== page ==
National Energy Grid
Full Size Map National Electricity Transmission Grid of Colombia(68 kb)
Colombia possesses numerous fossil fuel and natural resources. The country has productive petroleum reserves, extensive coal reserves (the largest in South America), significant but largely untapped natural gas reserves, and extensive hydroelectric resources. A large amount of potentially productive oil and natural gas areas remain unexplored. Demand for energy (petroleum, natural gas, and electricity) is expected to grow 3.5% per year through 2020.
There are 11 companies in charge of electricity transmission in Colombia, the largest being the government-controlled Interconexión Eléctrica S.A. E.S.P. (ISA) which controls 83% of the electricity transmission market. ISA is the only energy transporter in Colombia with national coverage, and has one of the largest transmission networks in Latin America. ISA owns and operates 100% of the 500 kilovolt (kV) lines and substations in the STN, and 67.4% of the 230 kV transmission lines and 43.6% of the substations in the system. ISA's transmission network includes 4,500 miles of 230 kV and 500 kV lines and a 480-mile system on the Caribbean coast it acquired when it bought the state-owned utility Codelco in 1998. ISA also operates the National Dispatch Center (CND) and the Wholesale Energy Market (MEM).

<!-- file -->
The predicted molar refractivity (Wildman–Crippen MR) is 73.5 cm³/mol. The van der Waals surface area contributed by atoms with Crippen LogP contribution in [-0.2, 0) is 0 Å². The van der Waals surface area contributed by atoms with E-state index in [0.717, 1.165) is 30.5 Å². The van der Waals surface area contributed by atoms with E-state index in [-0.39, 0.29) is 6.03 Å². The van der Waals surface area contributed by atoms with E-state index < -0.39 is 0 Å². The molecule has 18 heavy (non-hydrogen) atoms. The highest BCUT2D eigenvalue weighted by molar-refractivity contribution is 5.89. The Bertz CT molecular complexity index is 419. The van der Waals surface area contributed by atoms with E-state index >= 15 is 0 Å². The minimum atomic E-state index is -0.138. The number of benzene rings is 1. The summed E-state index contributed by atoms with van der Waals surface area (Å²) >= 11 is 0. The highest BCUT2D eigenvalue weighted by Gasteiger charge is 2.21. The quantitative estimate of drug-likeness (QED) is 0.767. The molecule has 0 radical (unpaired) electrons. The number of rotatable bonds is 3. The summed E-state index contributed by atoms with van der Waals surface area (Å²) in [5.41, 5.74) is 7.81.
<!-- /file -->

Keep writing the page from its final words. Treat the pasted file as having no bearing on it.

One of the main transmission lines is the 500 kV San Carlos-Cerromastoso line, which connects the Atlantic coast to the national grid. Other important transmission lines include the Playas-Oriente and Guatapé-Envigado transmission lines, which connect those two power plants to the national grid. The transmission system has one interconnection with Ecuador and two with Venezuela. In 2001, Colombia signed an agreement with Ecuador to build another line connecting the two countries electricity networks; this 230 kV line will run from Pasto, Colombia, to Quito, Ecuador, and is expected to be operational sometime in 2003.
ISA has been very aggressive in expanding its transmission network and has invested more than $600 million to expand its transmission network since 1997. These investments included 560 kilometers of 230 kV lines that were incorporated into the network, 378 kilometers of 500 kV lines, and six 230 kV substations.
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